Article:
Goodbye Kepler, Hello TESS: New Satellite in the Search for Distant Planets

Imagined view from Kepler-10b, a planet that orbits one of the 150,000 stars that the Kepler spacecraft is monitoring. NASA/Kepler Mission/Dana Berry, CC BY When NASA first started planning the Kepler mission, no one knew if the universe held any planets outside our solar system. Thousands of exoplanets later, the search enters a new phase. By Dr. Jason Steffen / 04.09.2018 Assistant Professor of Physics and Astronomy[…]

Stephen Hawking: A Life of Success against All Odds

By Dr. Martin Rees / 03.14.2018 Emeritus Professor of Cosmology and Astrophysics University of Cambridge Soon after I enrolled as a graduate student at Cambridge University in 1964, I encountered a fellow student, two years ahead of me in his studies, who was unsteady on his feet and spoke with great difficulty. This was Stephen[…]

Water Has Been Discovered on Mars and May Accelerate Human Exploration

Huge ice sheets discovered on Mars could mean human exploration of the planet is closer than scientists had thought. (Science Photo Library RF/Getty Images) Scientists believe the ice layers and water are the result of accumulated snow. By Alexa Lardieri / 01.12.2018 Large sheets of ice have been discovered just below Mars’ surface, leading scientists to[…]

Incredible Photos of Jupiter from NASA’s Jupiter Probe

Image from NASA By Azriel ReShel / 11.09.2017 All photos credit NASA/JPL-Caltech/SwRI/MSSS/Gerald Eichstädt/Seán Doran Witness the Beauty of this Great Gas Giant NASA’s Juno probe has sent thrilling images of Jupiter back to Earth, the largest planet in the solar system. The fresh close-up images of Jupiter share unbelievable views of a hidden world. This is[…]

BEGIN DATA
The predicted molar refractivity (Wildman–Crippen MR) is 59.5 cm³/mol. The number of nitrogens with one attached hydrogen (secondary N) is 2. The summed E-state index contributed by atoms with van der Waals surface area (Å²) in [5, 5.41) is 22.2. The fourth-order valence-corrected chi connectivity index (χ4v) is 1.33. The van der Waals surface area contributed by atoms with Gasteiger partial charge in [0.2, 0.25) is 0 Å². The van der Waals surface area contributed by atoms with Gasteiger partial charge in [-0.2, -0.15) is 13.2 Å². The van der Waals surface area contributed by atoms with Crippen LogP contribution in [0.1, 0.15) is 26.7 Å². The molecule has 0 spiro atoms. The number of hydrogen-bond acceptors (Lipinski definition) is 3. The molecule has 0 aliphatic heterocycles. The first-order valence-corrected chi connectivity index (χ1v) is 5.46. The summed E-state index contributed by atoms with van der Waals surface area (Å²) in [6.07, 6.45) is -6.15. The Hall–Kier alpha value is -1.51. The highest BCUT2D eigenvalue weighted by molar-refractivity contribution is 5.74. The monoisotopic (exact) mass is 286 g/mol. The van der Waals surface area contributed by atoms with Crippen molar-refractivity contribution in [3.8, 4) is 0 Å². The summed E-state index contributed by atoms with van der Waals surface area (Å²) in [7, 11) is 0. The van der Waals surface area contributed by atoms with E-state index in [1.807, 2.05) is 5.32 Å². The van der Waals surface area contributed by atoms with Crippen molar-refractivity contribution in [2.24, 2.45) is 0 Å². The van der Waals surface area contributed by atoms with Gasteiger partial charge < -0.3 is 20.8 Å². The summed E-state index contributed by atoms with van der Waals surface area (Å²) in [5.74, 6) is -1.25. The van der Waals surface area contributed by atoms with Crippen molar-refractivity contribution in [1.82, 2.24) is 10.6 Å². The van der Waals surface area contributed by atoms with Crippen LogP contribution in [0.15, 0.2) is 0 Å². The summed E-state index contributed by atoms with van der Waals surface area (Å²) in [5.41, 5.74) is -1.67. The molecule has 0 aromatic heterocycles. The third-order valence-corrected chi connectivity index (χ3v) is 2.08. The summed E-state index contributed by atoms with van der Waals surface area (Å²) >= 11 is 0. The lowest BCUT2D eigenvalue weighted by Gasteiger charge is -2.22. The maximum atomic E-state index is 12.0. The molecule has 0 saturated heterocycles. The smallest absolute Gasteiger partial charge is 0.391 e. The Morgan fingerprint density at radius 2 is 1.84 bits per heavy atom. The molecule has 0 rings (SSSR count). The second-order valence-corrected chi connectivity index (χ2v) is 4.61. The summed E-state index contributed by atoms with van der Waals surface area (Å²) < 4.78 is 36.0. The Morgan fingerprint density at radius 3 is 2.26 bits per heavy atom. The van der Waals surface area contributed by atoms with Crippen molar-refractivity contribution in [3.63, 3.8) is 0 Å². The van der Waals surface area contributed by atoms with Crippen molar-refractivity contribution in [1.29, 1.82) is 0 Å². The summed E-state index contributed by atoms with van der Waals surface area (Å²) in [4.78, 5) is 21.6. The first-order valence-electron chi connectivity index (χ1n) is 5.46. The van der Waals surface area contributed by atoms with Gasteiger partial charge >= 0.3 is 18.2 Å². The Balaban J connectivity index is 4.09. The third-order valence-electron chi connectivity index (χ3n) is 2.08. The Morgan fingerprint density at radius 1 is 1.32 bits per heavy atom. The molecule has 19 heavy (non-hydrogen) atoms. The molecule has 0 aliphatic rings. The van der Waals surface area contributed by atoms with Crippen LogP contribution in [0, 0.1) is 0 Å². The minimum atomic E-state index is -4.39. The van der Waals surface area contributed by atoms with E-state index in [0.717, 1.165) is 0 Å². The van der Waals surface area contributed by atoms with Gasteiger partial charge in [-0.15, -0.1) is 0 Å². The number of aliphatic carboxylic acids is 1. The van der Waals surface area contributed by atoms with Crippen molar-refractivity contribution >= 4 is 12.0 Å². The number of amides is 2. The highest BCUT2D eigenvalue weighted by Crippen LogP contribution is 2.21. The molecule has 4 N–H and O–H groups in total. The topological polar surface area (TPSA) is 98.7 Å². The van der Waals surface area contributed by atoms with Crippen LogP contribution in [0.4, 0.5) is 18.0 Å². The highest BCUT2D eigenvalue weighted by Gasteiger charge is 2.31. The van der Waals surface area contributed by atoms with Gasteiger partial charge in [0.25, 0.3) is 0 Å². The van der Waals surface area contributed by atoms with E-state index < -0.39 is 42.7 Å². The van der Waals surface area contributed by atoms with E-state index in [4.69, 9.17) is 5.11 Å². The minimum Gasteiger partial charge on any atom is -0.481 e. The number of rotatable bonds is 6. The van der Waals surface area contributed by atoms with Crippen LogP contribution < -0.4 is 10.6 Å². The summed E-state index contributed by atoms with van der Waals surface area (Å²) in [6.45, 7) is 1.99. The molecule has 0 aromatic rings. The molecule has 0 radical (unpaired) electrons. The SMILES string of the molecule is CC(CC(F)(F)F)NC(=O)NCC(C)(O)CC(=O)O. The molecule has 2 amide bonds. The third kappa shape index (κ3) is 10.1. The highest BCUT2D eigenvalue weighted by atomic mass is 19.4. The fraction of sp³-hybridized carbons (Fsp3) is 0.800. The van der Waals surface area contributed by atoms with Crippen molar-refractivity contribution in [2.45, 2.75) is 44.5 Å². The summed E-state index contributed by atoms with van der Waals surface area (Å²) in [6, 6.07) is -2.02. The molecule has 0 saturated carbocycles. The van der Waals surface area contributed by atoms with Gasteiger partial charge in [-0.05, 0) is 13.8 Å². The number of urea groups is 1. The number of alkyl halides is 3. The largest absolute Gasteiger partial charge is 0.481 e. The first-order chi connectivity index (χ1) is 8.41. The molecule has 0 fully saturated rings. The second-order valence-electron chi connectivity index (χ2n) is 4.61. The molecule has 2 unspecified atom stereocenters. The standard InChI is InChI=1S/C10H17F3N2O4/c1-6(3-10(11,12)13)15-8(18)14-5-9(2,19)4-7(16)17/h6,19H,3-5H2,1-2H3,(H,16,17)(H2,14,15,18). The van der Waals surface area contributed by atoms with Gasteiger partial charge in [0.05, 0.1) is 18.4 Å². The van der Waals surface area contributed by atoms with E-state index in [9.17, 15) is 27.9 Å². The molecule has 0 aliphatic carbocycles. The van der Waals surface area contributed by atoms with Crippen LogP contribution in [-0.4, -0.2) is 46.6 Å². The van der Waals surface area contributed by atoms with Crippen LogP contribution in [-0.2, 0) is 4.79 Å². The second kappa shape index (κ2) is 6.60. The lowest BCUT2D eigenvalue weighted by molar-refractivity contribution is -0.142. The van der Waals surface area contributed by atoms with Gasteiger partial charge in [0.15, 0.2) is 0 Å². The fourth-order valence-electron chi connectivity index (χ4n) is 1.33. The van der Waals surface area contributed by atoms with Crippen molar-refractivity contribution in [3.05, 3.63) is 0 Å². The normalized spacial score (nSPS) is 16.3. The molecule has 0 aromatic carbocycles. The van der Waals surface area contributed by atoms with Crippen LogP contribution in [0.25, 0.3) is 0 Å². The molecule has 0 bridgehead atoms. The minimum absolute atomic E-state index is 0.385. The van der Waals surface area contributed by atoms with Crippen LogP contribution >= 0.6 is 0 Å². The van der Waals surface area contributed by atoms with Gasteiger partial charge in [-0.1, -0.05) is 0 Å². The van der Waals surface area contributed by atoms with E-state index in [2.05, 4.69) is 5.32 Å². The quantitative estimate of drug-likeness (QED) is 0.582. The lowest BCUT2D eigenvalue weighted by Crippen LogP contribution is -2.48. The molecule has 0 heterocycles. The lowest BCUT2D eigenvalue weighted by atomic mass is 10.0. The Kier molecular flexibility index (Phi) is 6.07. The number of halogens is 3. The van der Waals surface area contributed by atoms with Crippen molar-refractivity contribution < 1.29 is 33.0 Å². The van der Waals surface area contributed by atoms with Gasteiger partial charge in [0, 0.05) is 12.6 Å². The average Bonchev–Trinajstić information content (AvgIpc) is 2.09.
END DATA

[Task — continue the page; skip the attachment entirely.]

A Look Back at Cassini’s Incredible Mission to Saturn before Final Plunge into the Planet

An illustration of Cassini diving between Saturn and the planet’s innermost ring. NASA/JPL-Caltech By Dr. Tanya Hill / 09.04.2017 Honorary Fellow, University of Melbourne Senior Curator, Astronomy Museums Victoria The Cassini space probe mission came to an end this month when the probe made its final destructive plunge in to Saturn. It spent the past thirteen years studying the planet,[…]

Life on Earth is Used to Gravity – So What Happens to Our Cells and Tissues in Space?

Look ma, no gravity! / NASA By Andy Tay / 03.09.2017 PhD Candidate in Bioengineering University of California, Los Angeles There’s one force whose effects are so deeply entrenched in our everyday lives that we probably don’t think much about it at all: gravity. Gravity is the force that causes attraction between masses. It’s why[…]

Solar System with Seven Planets, Three Earth-Like: Here’s What They Could be Like

Artist’s impression of what the view might be like from the surface of the exoplanet TRAPPIST-1f. NASA/JPL-Caltech By Dr. David Rothery / 02.22.2017 Professor of Planetary Geosciences The Open University There have been many discoveries of potentially habitable planets orbiting stars other than our own over the last few years. Now things are getting even[…]

SmallSat Revolution: Tiny Satellites Poised to Make Big Contributions to Essential Science

Tiny CubeSats are ready to be our eyes in the skies. Earth Background: NASA; HARP Spacecraft: SDL; Montage: Martins, UMBC By Dr. J. Vanderlei Martins / 01.26.2017 Professor of Physics University of Maryland, Baltimore County Tiny satellites, some smaller than a shoe box, are currently orbiting around 200 miles above Earth, collecting data about our[…]

Remembering Gene Cernan